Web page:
– bashing them into lava using the shield (domino reaction is possible *and* hilarious)
      – bashing a demon into an adjacent hex of a bomb
      – bashing a bomb into an adjacent hex of a demon’s position
      – throwing your spear at a demon position (very rarely worth it without the spear return ability, since you lose the ability to charge them)

      Also, wizards are not exactly upgraded archers: they will not fire if their attack could affect another demon and their attack has a fixed length (that is not affected by the target) . The result is the following:

      The archer will shoot if:
      – you are not at melee range (adjacent hex)
      – you are within 2-5 hex
      – you are in their “kill” axes (vertical, horizontal, diagonals = + x)
      – there is no demon between you and the archer blocking its sight

      The wizard will shoot if:
      – you are at any range within 1-5 hex [better than archer]
      – you are in their “kill” axes (vertical, horizontal, diagonals = + x)
      – there is no demon between or behind* you and the wizard [worse than archer]

      * in the line of sight (x +) and within the 1-5 range.

      Such information can make all the difference in the later levels :)

  2. amateurviking says:

    Given the times and places I tend to play Hoplite, I am rather pleased that this article hasn’t triggered a Pavlovian response.

  3. jonfitt says:

    Hoplite is great. I’ve played many many games on iOS. It’s chock full of neat mechanics that make for an interesting puzzle.
    “I can throw my spear at him, but then I won’t be able to do the lunge attack until I can pick it up, and the ranged attackers are hard to catch without it. But if I don’t throw my spear, he’s going to throw a bomb and trap me on this peninsular. Aha! If I move adjacent to this archer he can’t shoot me, and the wizard behind won’t shoot his friend. Then I can slip past them both and chopping the archer and lunging at the demon!”

    • scottyjx says:

      Holy wha, this challenge mode is basically that to it’s logical extreme. If you remember most/all of the abilities, give this a go. Really hope they add this to the ios version.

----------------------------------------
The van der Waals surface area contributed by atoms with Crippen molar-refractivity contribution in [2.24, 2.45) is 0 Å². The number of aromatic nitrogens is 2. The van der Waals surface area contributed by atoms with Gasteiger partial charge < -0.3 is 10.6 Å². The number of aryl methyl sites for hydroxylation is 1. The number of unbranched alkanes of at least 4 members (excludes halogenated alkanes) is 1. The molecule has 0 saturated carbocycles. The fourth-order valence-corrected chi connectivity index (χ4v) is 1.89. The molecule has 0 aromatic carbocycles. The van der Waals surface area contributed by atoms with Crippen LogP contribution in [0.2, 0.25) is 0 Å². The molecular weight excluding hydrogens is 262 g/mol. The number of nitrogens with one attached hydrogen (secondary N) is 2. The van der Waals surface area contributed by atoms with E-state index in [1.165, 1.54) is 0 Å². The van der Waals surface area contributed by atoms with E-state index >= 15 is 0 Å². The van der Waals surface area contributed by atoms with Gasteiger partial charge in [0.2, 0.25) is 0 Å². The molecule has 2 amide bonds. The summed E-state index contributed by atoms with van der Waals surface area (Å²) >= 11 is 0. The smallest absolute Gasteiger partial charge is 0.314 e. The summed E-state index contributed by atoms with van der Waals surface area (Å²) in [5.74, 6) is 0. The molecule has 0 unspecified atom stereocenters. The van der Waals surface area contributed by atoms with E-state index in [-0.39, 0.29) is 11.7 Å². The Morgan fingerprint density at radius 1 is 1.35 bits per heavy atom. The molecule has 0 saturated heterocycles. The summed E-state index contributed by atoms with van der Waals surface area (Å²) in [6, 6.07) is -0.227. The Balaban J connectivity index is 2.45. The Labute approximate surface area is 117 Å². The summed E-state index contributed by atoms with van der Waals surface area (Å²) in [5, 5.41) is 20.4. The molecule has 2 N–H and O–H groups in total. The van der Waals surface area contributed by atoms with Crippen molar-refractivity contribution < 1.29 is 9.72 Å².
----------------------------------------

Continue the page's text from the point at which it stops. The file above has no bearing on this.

4. valuum says:

    Dont do like I did last time; “this sounds great, totally going to download it… later”. You’ll forget about it dummy, just do it now. It’s awesome.

  5. Cash at Folsom says:

    This is quite a novel twist on one of my favorite mobile games, although even as something of a Hoplite veteran I’m having trouble with not receiving the gifts as a slow trickle, as with the main game.

    Still, I can now play Hoplite in my browser at work, so that’s dangerous, and I’d forgotten how charming the lo-fi version looks.

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    teije says:

    This is one of the 2 games on my iPhone that I play – the other is the wonderful (if now too easy) Damn Little Town. A masterpiece of good, well balanced game design.

  7. April March says:

    The fact that I don’t get to play Hoplite any more is what I miss the most about the shitty phone I had. The second thing I miss the most is how it actually let me delete bloatware (which I suppose made it not so.)

    It doesn’t seem to load for me. Chrome only?

  8. elasticman says:

    Hey, so – while we’re on the subject of mobile games that I need to add to my wishlist, can anyone remind me of that undeniably-hideous-but-apparently-hugely-enjoyable-RPG-maybe-card-game-or-something that Alec (I think?) keeps going on about? I mean it really is hideous.

    Thanks in advance to anyone who can make a lick of sense out of this question.

  9. b0rsuk says:

    How can I play the original Hoplite on my PC ? It won’t fit on my phone and it’s too locked to allow installing apps on a SD card.